16 February 2006
(In 2004, Senate Bill 7 designated the "Oklahoma Rose," a hybrid tea rose developed at Oklahoma State University, as the state flower; mistletoe, which had served in this capacity since 1893 before statehood, mind you was bumped to "official floral emblem." Tom Elmore, executive director of the North American Transportation Institute in Moore, is not happy about it, and here he explains why.)
A little insight on the Mistletoe, as related by my grandparents and others along the way:
Among the luxuries today's artificially insulated Americans have claimed is the "right" to sometimes scoff dismissively at those who went before us and the things they loved.
Life on the barren prairie was hard on those in the horse-drawn world. The hearty souls who came here, far from the frontiers of developing modern civilization, had to rely on themselves, their families, their faith and whatever comforts they could find, especially in times of tragedy. The loss of children to accidental injuries, cholera, appendicitis was common. The survivors had no choice but to deal with death and grief first hand.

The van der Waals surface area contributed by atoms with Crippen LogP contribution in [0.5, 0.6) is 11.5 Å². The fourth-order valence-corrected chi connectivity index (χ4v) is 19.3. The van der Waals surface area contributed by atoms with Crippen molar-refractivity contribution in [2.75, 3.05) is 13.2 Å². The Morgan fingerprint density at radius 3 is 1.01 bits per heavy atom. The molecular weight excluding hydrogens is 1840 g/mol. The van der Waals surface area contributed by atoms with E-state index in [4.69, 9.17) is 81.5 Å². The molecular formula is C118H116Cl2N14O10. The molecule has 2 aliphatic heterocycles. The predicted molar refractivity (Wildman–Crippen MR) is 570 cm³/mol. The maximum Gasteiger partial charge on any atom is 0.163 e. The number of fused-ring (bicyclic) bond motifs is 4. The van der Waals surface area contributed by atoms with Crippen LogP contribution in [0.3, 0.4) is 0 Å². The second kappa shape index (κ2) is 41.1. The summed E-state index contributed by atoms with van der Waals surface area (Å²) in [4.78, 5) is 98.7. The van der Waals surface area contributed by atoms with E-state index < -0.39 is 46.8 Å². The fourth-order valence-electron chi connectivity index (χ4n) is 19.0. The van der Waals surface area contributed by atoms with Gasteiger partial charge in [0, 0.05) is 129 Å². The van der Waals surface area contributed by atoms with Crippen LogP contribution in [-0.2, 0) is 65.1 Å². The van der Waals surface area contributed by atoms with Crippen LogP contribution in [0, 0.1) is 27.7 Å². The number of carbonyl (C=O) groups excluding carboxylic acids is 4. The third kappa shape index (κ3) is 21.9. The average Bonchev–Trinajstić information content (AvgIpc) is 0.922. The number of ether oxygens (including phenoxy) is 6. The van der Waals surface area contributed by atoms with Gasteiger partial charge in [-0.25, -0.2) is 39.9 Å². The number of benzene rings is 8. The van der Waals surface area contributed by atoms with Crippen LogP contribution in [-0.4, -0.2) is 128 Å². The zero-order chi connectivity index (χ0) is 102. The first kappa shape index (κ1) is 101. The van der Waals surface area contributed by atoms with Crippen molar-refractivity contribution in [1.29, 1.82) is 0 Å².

Even in the depths of winter, Mistletoe was often used to decorate the windswept graves of the children. But it was more than just decoration; it seemed to be a message, a reminder that God, who made the Mistletoe to flourish improbably, defiantly amidst death and the inescapable winter desolation, now held their beloved children in His arms and that their lives continued in a land of eternal spring.
To recognize this is to understand the love the settlers and even native tribes before them held for the lowly Mistletoe. It's also to understand why its replacement as state flower with a hothouse rose verges on blasphemy. But, then, that's about what we'd expect from the Oklahoma state legislature.Posted at 6:30 PM to Soonerland , Special Guest Scriveners